JAN 16, 2019 06:04 PM PST

China Grew Plants on the Moon for the First Time, But They Didn't Last Long

Earlier this month, the China National Space Administration (CNSA) made history by becoming the first space agency ever to drop a lander on the ‘Dark Side’ of the Moon; but as it would seem, this was only the beginning of China’s record-setting agenda.

China’s lander, dubbed Chang’e-4, was built and deployed to explore the Moon’s ‘Dark Side’ in the name of science. It carried a whole host of instruments for this very purpose, but the Chinese space agency also tucked a few science experiments away in the lander’s cargo hold to ‘see what would happen.’

A small cotton plant begins to sprout from a seed inside of a sealed biosphere on the lunar surface.

Image Credit: Chongqing University

One of those experiments, led by researcher Liu Hanlong of Chongqing University, involved shipping a miniature sealed biosphere to the lunar surface. The canister’s contents comprised of cotton, potato, and yeast seeds, and to make things a bit more interesting, the researchers even stuffed a few fruit fly eggs inside.

Related: Can we grow large numbers of plants in space?

Astonishingly, the experiment appeared to work – at least for a while. Citing various reports, cotton seeds within the one-liter, 5.7-pound canister allegedly sprouted to become the first of any known biological matter to grow on the lunar surface. Unfortunately, the fun didn’t last very long.

Nighttime soon rolled around, doing away with the Sun’s life-supporting warmth and creating a chilly environment inside of the canister. Without a heater to keep the contents warm, the temperature inside the canister dropped to a frigid -52º Celsius (-62º Fahrenheit), which was much too cold for the sprouts to survive. In almost no time at all, they began wilting away.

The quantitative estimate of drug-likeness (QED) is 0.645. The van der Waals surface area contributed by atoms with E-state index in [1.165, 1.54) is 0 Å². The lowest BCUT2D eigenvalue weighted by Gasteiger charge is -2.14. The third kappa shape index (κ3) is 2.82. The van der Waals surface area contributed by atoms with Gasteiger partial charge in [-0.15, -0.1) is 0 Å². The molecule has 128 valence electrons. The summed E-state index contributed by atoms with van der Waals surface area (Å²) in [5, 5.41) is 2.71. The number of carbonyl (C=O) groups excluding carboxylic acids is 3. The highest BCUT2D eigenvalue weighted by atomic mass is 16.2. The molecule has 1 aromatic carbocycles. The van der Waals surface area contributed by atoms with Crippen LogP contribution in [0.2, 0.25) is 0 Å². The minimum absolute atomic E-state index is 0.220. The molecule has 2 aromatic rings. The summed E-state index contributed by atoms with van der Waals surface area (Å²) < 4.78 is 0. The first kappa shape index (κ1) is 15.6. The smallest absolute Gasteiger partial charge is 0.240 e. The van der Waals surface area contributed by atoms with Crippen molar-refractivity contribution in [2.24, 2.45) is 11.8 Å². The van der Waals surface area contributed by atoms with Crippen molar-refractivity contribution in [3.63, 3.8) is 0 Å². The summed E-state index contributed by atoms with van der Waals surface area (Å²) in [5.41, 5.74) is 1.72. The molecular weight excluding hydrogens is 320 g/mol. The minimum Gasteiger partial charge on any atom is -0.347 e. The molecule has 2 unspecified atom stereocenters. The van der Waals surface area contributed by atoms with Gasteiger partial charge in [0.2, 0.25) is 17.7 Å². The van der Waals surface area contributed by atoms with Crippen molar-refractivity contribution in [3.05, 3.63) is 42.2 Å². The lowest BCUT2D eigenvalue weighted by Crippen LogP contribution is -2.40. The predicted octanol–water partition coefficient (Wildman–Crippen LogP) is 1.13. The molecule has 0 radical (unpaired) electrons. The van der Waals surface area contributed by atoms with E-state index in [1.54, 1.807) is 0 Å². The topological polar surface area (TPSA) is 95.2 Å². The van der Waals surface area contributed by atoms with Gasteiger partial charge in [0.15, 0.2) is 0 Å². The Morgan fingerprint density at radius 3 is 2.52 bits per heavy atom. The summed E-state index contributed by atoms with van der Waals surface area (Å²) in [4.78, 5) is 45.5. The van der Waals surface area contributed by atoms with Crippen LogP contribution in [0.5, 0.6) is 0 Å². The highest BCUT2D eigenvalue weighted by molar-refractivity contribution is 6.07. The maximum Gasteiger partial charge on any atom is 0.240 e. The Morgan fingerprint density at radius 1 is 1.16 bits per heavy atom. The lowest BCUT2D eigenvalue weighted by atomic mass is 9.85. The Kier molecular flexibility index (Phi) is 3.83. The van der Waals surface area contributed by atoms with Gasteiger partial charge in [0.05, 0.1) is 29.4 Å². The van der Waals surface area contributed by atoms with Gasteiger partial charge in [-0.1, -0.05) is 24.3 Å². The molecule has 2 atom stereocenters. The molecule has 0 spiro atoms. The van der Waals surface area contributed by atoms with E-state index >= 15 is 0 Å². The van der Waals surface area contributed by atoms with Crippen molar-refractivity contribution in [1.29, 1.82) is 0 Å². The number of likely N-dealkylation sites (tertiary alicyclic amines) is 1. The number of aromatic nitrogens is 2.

To make matters worse, it takes nearly 27 Earth days for the Moon to complete a full rotation, which means a lunar night persists for more than 13 days. Even if the plants could survive a single cold night here on Earth, there’s no way they’d be able to sustain such a long chill period on the lunar surface.

Related: The Moon is closer, so shouldn't we colonize it instead of Mars?

Plants have been grown, sustained, and even eaten on the International Space Station before, and so it’s conceivable that the Moon-based plants could have survived if there had been a heat source present at the time. Unfortunately, we won’t know that for sure until the experiment gets repeated under better circumstances.

On a more positive note, the dead plants are being contained inside of a sealed canister. That said, they won’t contaminate the lunar surface as they degrade.

The sealed canister that was acting as the miniature biosphere on the lunar surface.

Image Credit: Chongqing University

Given all the sudden interest in extraplanetary deep-space missions as of late, growing plants in space is a big deal; it presents humanity with the opportunity to produce sustainable food in deep space, freeing valuable spacecraft cargo space and shaving down the costs of such missions.

It should be interesting to see if future attempts to grow plants on the lunar surface fare better, but only time will tell.

Source: BBC, Engadget, Space.com

About the Author
  • Fascinated by scientific discoveries and media, Anthony found his way here at LabRoots, where he would be able to dabble in the two. Anthony is a technology junkie that has vast experience in computer systems and automobile mechanics, as opposite as those sound.
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